For more on one of the great figures of the 20th century, check out our special Mandela dossier.

Thailand’s citizens celebrated the 87th birthday of King Bhumibol Adulyadej after doctors advised the monarch to cancel a planned public appearance, The Bangkok Post reports. “I come and join the celebrations every year and don't ever want to miss them,” one of the thousands of well-wishers said. “I will come and join in until I die.” King Adulyadej is the world’s longest-reigning monarch, but there’s been growing concern about his health recently. According to the BBC, he hasn’t been seen in public since last month.

The Pantone gods have spoken and elected Marsala — an earthy, reddish-amber color — as the 2015 Color of the Year.

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The Food Truck, A Sign That The White And Wealthy Are Moving In

In San Diego, California, a researcher tracked how in the city's low-income neighborhoods that have traditionally lacked dining options, when interesting eateries arrive the gentrification of white, affluent and college-educated people has begun.

Balboa Park Spring Fling Food Truck festival

San Diego Food Trucks via Facebook
Pascale Joassart-Marcelli

SAN DIEGO — Everybody, it seems, welcomes the arrival of new restaurants, cafés, food trucks and farmers markets.

What could be the downside of fresh veggies, homemade empanadas and a pop-up restaurant specializing in banh mis?

But when they appear in unexpected places – think inner-city areas populated by immigrants – they're often the first salvo in a broader effort to rebrand and remake the community. As a result, these neighborhoods can quickly become unaffordable and unrecognizable to longtime residents.

An appetite for gentrification

I live in San Diego, where I teach courses on urban and food geographies and conduct research on the relationship between food and ethnicity in urban contexts.

In recent years, I started to notice a pattern playing out in the city's low-income neighborhoods that have traditionally lacked food options. More ethnic restaurants, street vendors, community gardens and farmers markets were cropping up. These, in turn, spurred growing numbers of white, affluent and college-educated people to venture into areas they had long avoided.

This observation inspired me to write a book, titled The $16 Taco, about how food – including what's seen as "ethnic," "authentic" or "alternative" – often serves as a spearhead for gentrification.

Take City Heights, a large multi-ethnic San Diego neighborhood where successive waves of refugees from places as far away as Vietnam and Somalia have resettled. In 2016, a dusty vacant lot on the busiest boulevard was converted into an outdoor international marketplace called Fair@44. There, food vendors gather in semi-permanent stalls to sell pupusas, lechon (roasted pig), single-sourced cold-brewed coffee, cupcakes and tamarind raspado (crushed ice) to neighborhood residents, along with tourists and visitors from other parts of the city.

Informal street vendors are casualties.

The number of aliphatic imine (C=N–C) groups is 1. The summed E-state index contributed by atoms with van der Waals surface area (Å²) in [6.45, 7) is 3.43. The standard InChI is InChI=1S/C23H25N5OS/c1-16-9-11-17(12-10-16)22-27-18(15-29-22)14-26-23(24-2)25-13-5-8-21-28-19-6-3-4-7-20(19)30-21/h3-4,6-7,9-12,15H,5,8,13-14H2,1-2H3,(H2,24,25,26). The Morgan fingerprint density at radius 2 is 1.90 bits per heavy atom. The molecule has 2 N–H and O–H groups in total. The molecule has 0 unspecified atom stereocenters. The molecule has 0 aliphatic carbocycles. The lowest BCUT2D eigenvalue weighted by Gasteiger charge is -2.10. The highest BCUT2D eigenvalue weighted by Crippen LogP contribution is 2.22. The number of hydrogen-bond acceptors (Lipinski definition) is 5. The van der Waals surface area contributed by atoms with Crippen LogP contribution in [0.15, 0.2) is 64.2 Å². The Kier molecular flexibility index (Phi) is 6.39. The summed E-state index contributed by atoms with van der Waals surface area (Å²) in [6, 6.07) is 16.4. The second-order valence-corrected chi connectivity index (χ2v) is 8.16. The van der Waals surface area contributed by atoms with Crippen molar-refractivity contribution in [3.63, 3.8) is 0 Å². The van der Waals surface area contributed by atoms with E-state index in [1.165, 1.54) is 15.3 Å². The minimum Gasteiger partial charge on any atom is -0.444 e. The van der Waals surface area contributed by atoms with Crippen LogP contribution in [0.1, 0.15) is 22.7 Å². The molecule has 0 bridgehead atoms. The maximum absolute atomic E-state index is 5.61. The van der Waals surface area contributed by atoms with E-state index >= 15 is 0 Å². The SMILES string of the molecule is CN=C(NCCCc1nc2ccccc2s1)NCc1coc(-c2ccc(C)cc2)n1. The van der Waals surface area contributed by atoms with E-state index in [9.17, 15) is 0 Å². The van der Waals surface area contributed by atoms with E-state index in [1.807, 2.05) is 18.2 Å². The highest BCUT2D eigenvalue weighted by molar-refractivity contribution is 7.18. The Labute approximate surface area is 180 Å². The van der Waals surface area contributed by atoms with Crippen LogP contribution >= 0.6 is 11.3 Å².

A public-private partnership called the City Heights Community Development Corporation, together with several nonprofits, launched the initiative to increase "access to healthy and culturally appropriate food" and serve as "a business incubator for local micro-entrepreneurs," including immigrants and refugees who live in the neighborhood.

On paper, this all sounds great.

But just a few blocks outside the gates, informal street vendors – who have long sold goods such as fruit, tamales and ice cream to residents who can't easily access supermarkets – now face heightened harassment. They've become causalities in a citywide crackdown on sidewalk vending spurred by complaints from business owners and residents in more affluent areas.

This isn't just happening in San Diego. The same tensions have been playing out in rapidly gentrifying areas like Los Angeles' Boyle Heights neighborhood, Chicago's Pilsen neighborhood, New York's Queens borough and East Austin, Texas.

In all of these places, because "ethnic," "authentic" and "exotic" foods are seen as cultural assets, they've become magnets for development.

Food vendor at outdoor international marketplace called Fair@44.

Fairat44 via Instagram

A call for food justice

Cities and neighborhoods have long sought to attract educated and affluent residents – people whom sociologist Richard Florida dubbed "the creative class." The thinking goes that these newcomers will spend their dollars and presumably contribute to economic growth and job creation.

Food, it seems, has become the perfect lure.

It's uncontroversial and has broad appeal. It taps into the American Dream and appeals to the multicultural values of many educated, wealthy foodies. Small food businesses, with their relatively low cost of entry, have been a cornerstone of ethnic entrepreneurship in American cities. And initiatives like farmers markets and street fairs don't require much in the way of public investment; instead, they rely on entrepreneurs and community-based organizations to do the heavy lifting.